This Friday, I’m speaking on the opening plenary of a conference in Montreal (virtually of course!) called Policies for Better Lives. It’s an international conference of researchers focused on well being and policy development. Most of the conversations about measuring well-being are focused at the provincial and national level. It seems I’m being brought in as a local voice to remind the research community that their questions and research agendas also need to focus on cities.
Every year cities spend millions of dollars on programs and services; how do we know whether our spending is enhancing or detracting from residents well-being? How do we know whose lives are getting better by the investments we’re making? These are important questions to answer in our annual budgeting process, particularly coming out the other side of a global health pandemic where already vulnerable people have been made even more vulnerable and the pandemic revealed cracks in our social safety net. I’m honoured to help set this international research agenda, and in the coming years to see Victoria’s budget measured by how investments enhance well-being and equity in our community.
In the meantime, in the City’s recently adopted 2021 budget, Council has made an effort to focus investments on enhancing the well-being of Victoria residents and helping our beloved local businesses recover from the pandemic. I’ve pulled out some of the key highlights to share. Additional background information and the detailed five-year financial plan and background can be found here.
Infrastructure and Economic Recovery
Timely investments in the maintenance, repair and improvement of City infrastructure support community safety, avoid the need for more expensive costs for taxpayers in the future, and attract businesses and industry as they look for locations to invest. Infrastructure investments also create jobs. Some of the city’s key projects – like the bike network– are undertaken by private sector contractors which employ local people.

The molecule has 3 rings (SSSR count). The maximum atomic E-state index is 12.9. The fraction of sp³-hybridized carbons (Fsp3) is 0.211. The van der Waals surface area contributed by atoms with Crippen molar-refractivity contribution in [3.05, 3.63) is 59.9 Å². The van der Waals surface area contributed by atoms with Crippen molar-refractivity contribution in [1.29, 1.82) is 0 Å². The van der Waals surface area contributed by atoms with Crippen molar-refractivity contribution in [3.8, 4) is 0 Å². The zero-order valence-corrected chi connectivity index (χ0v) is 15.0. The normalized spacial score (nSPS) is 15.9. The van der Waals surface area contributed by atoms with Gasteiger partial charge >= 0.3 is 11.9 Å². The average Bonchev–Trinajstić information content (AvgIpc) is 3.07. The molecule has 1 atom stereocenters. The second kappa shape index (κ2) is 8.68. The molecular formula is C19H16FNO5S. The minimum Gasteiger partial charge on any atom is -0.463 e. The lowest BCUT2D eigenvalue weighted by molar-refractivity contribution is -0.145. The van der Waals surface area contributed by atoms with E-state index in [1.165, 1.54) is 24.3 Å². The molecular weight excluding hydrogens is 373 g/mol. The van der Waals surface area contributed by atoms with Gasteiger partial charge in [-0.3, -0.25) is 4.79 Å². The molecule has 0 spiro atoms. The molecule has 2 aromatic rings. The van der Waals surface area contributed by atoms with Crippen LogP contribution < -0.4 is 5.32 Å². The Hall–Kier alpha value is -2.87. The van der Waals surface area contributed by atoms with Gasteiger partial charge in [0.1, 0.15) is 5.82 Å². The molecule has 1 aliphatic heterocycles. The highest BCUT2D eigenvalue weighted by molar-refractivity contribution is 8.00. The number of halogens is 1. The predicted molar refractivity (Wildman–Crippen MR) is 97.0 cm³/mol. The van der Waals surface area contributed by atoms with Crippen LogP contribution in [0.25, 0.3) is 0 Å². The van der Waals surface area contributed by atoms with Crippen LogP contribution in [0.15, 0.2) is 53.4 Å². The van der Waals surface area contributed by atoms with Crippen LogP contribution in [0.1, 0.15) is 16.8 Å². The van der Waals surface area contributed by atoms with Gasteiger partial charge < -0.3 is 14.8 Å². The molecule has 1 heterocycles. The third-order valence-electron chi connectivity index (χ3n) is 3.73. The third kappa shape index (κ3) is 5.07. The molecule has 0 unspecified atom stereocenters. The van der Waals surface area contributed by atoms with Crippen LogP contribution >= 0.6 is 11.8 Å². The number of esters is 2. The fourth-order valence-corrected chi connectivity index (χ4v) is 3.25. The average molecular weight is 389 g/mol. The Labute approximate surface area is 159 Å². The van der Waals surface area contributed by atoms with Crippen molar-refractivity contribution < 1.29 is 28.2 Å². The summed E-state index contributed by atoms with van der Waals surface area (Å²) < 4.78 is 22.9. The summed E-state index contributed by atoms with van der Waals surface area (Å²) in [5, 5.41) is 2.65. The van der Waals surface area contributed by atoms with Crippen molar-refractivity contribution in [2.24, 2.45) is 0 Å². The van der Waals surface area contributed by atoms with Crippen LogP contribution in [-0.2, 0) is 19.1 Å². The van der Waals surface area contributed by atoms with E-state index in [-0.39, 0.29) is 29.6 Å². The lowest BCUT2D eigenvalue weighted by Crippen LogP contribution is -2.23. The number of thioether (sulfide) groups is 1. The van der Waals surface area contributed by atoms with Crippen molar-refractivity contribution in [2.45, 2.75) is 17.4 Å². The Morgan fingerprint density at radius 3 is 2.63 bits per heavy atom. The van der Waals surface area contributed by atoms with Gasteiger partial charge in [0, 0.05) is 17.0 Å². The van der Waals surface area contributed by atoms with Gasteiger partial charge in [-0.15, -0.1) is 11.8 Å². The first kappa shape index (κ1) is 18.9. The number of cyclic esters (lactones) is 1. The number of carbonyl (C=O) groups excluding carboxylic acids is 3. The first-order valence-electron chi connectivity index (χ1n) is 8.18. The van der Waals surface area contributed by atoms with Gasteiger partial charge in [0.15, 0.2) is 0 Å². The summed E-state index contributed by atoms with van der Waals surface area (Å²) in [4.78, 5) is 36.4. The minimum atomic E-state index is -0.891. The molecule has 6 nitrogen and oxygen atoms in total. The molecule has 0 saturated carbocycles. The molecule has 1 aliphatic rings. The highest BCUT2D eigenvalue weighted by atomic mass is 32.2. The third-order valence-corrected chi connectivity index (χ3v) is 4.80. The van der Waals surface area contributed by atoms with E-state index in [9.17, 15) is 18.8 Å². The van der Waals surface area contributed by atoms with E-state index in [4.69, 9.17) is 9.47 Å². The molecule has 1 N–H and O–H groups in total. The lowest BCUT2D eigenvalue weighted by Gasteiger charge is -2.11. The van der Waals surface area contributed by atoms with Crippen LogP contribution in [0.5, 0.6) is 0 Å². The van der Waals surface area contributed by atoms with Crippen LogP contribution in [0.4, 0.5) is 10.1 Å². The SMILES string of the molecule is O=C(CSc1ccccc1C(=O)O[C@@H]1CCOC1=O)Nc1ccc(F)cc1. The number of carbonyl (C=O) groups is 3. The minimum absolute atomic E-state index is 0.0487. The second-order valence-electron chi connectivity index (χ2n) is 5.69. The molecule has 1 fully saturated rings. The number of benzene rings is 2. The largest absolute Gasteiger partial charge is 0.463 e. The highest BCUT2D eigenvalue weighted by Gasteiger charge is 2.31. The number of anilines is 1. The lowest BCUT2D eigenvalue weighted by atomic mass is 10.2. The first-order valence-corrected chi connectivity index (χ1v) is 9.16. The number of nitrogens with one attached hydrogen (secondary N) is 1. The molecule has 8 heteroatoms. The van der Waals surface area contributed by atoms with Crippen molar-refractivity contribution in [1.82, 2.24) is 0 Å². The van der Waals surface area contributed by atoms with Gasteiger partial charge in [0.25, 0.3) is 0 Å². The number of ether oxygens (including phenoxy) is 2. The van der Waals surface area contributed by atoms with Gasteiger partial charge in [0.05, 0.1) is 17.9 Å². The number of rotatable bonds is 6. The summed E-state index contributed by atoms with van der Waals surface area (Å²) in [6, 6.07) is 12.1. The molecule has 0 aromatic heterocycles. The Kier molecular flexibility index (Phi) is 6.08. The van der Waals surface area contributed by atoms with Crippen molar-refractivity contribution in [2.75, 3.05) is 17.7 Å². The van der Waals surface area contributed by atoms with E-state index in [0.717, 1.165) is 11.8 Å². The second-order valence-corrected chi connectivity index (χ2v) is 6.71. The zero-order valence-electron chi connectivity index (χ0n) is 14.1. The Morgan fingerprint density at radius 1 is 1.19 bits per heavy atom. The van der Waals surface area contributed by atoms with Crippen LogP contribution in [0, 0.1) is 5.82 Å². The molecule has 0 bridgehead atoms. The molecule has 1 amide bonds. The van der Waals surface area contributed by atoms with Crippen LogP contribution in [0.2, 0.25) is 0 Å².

In 2021, the City will invest $24.5 million to improve city streets, fill potholes, upgrade crosswalks and sidewalks, and undertake traffic calming projects to make the city more walkable and safer for people walking and cycling. An investment of $33.7 million will continue the renewal of essential underground infrastructure including aging water mains, sanitary sewers and storm drains.
Economic recovery and resiliency are also key in this year’s budget. The Build Back Victoria initiative is a cornerstone of the City’s COVID-19 response and recovery plan to support businesses in every neighbourhood. Within weeks of launching last spring, dozens of patios and retail “flex spaces” had sprung up across the city, yoga and fitness studios had moved classes outside in parks. We know we’ll see even more creative use of public space this summer.
The City will also allocate more than $459,000 to support economic development and recovery to implement the Victoria 3.0 – Recovery Reinvention Resilience – 2020-2041 the City’s economic action plan. Key projects for 2021 include work with stakeholders to create an Oceans Future Hub, taking shape as the Centre for Ocean Applied Sustainable Technologies (COAST), and continuing to make it easier for new and existing businesses to do business in Victoria.
The South Island Prosperity Partnership will receive close to $220,000 to support their work collaborating with government, First Nations and private sector partners to accelerate recovery and build a resilient, diversified economy on the South Island.